Another area where questions may arise is the cash flow statement. “They’re going to require the direct method of cash flow for all nonprofits,” said Klumpp. “Currently, if you look at the cash flow, it’s the indirect method, the cash provided by or used in operations. If you look at that section of the cash flow statement, it looks like an accountant’s reconciliation. As a matter of fact, that’s what it is. If you were to go out and look at a nonprofit’s financial statements, it talks about the change in pledged receivables, the change in accounts receivable, or change in AP and most readers who are not accountants don’t understand that. The direct method of cash flow will be much easier for board members and others who are stakeholders to understand, because it’s going to say the cash that flowed in and the cash that flowed out. They’re no longer going to require the indirect method, and that was part of the problem. Previously if you did the direct method, you had to do the indirect method anyway, so people just did the indirect method.”

Klumpp predicts this change may create a little controversy, but that won’t be the only controversial matter. “The bigger controversy is they’re going to re-characterize certain items on the cash flow statement,” he added. “Cash from interest and dividends has always been an operating cash flow. It now will turn around and be an investing activity. Cash paid for long-term debt has always been an operating activity, and they’re suggesting that it be actually financing activity. Those are major changes in how people think about operating versus financing investing. The other piece of it is cash gifts and purchases of property, plant and equipment will be considered an operating activity in the statement of cash flows. Currently those are investing activities, and if it’s from a donor, it’s financing. Those are big issues for nonprofits, bigger for some particular industries within a sector than others.”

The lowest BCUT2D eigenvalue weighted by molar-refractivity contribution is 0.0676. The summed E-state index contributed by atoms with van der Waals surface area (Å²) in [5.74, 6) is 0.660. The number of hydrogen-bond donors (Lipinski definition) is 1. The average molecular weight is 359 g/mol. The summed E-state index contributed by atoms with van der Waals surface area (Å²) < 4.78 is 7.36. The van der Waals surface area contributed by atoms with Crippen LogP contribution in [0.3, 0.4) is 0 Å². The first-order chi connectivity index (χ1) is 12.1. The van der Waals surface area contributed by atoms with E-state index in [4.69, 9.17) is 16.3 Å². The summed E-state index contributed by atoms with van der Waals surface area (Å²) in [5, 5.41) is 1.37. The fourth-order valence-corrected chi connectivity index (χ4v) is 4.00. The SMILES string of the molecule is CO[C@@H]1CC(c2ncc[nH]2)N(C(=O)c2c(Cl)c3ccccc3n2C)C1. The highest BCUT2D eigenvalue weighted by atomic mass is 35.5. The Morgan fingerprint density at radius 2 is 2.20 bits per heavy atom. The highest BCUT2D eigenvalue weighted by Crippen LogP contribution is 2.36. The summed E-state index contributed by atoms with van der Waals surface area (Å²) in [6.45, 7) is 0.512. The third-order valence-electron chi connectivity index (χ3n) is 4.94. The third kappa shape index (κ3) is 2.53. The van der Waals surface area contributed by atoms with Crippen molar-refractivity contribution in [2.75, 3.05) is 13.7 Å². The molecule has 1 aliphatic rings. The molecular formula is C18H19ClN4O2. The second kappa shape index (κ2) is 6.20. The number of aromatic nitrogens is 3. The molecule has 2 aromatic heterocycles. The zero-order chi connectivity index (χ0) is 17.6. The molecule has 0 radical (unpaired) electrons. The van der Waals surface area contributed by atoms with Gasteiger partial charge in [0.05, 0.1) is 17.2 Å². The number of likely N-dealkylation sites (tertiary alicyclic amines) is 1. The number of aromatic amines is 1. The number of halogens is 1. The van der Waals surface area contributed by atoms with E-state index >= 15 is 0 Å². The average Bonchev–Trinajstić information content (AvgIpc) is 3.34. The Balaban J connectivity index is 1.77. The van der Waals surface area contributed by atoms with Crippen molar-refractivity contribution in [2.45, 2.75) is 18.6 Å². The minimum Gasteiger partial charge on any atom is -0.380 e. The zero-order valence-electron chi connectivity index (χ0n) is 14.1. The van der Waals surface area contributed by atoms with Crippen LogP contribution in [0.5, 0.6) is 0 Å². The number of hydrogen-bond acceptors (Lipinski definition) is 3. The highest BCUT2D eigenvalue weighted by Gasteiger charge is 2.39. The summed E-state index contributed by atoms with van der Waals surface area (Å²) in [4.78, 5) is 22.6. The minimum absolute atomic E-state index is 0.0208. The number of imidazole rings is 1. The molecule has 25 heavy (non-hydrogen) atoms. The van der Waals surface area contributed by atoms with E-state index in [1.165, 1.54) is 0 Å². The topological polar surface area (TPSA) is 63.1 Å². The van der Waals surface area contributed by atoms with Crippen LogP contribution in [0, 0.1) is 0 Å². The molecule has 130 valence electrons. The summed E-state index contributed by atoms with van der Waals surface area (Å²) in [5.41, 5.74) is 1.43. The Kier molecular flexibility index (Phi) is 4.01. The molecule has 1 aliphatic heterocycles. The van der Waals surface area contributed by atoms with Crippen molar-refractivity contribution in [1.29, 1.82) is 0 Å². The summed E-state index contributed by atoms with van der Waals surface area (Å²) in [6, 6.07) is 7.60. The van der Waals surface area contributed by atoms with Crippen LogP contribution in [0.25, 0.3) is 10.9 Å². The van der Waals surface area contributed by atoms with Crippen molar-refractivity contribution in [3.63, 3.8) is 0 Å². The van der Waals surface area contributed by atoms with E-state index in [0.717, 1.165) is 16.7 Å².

Timing for Implementation
The exposure draft is due to be issued in April and the comment period is likely to go for four months, until July 31. Klumpp estimates the standard may be finalized by the end of the year or the beginning of next year.

“Then the big question is how long do they give the nonprofits for implementation?” he said. “They’ve discussed it in their meetings. I don’t believe they’ve come to a final determination on that. There are things to consider. How much of a period do you need? Do you need a year, two years or three years? When FAS 116 and 117 came out, they actually did a staggered implementation where the larger organizations implemented it first and the smaller organizations implemented it a year later. Whether they will do that again, I don’t know. I’m not privy to those conversations any longer. But I know that they’re thinking about it. The staff may present that, but it will be up to the board to decide.”